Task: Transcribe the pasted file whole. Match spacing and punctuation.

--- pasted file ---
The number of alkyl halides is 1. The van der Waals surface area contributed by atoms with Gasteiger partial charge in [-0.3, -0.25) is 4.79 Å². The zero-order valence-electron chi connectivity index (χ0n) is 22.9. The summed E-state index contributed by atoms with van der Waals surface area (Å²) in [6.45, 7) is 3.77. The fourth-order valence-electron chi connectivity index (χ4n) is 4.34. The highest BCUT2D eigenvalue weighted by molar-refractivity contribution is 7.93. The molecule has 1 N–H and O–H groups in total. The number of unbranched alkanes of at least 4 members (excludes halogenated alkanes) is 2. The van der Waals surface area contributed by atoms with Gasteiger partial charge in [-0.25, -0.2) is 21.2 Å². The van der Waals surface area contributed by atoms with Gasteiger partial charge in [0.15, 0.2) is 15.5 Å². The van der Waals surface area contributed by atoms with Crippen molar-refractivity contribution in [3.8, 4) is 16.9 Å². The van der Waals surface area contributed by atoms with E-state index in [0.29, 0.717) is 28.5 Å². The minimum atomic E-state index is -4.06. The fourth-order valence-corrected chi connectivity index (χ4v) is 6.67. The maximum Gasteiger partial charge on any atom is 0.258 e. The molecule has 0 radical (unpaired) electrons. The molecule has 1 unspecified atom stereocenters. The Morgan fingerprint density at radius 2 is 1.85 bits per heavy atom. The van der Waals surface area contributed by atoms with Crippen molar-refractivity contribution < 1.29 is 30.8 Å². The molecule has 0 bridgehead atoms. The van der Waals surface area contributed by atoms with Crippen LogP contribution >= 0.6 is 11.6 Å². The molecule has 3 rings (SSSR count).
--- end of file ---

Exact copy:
The number of alkyl halides is 1. The van der Waals surface area contributed by atoms with Gasteiger partial charge in [-0.3, -0.25) is 4.79 Å². The zero-order valence-electron chi connectivity index (χ0n) is 22.9. The summed E-state index contributed by atoms with van der Waals surface area (Å²) in [6.45, 7) is 3.77. The fourth-order valence-electron chi connectivity index (χ4n) is 4.34. The highest BCUT2D eigenvalue weighted by molar-refractivity contribution is 7.93. The molecule has 1 N–H and O–H groups in total. The number of unbranched alkanes of at least 4 members (excludes halogenated alkanes) is 2. The van der Waals surface area contributed by atoms with Gasteiger partial charge in [-0.25, -0.2) is 21.2 Å². The van der Waals surface area contributed by atoms with Gasteiger partial charge in [0.15, 0.2) is 15.5 Å². The van der Waals surface area contributed by atoms with Crippen molar-refractivity contribution in [3.8, 4) is 16.9 Å². The van der Waals surface area contributed by atoms with E-state index in [0.29, 0.717) is 28.5 Å². The minimum atomic E-state index is -4.06. The fourth-order valence-corrected chi connectivity index (χ4v) is 6.67. The maximum Gasteiger partial charge on any atom is 0.258 e. The molecule has 0 radical (unpaired) electrons. The molecule has 1 unspecified atom stereocenters. The Morgan fingerprint density at radius 2 is 1.85 bits per heavy atom. The van der Waals surface area contributed by atoms with Crippen molar-refractivity contribution < 1.29 is 30.8 Å². The molecule has 0 bridgehead atoms. The van der Waals surface area contributed by atoms with Crippen LogP contribution >= 0.6 is 11.6 Å². The molecule has 3 rings (SSSR count).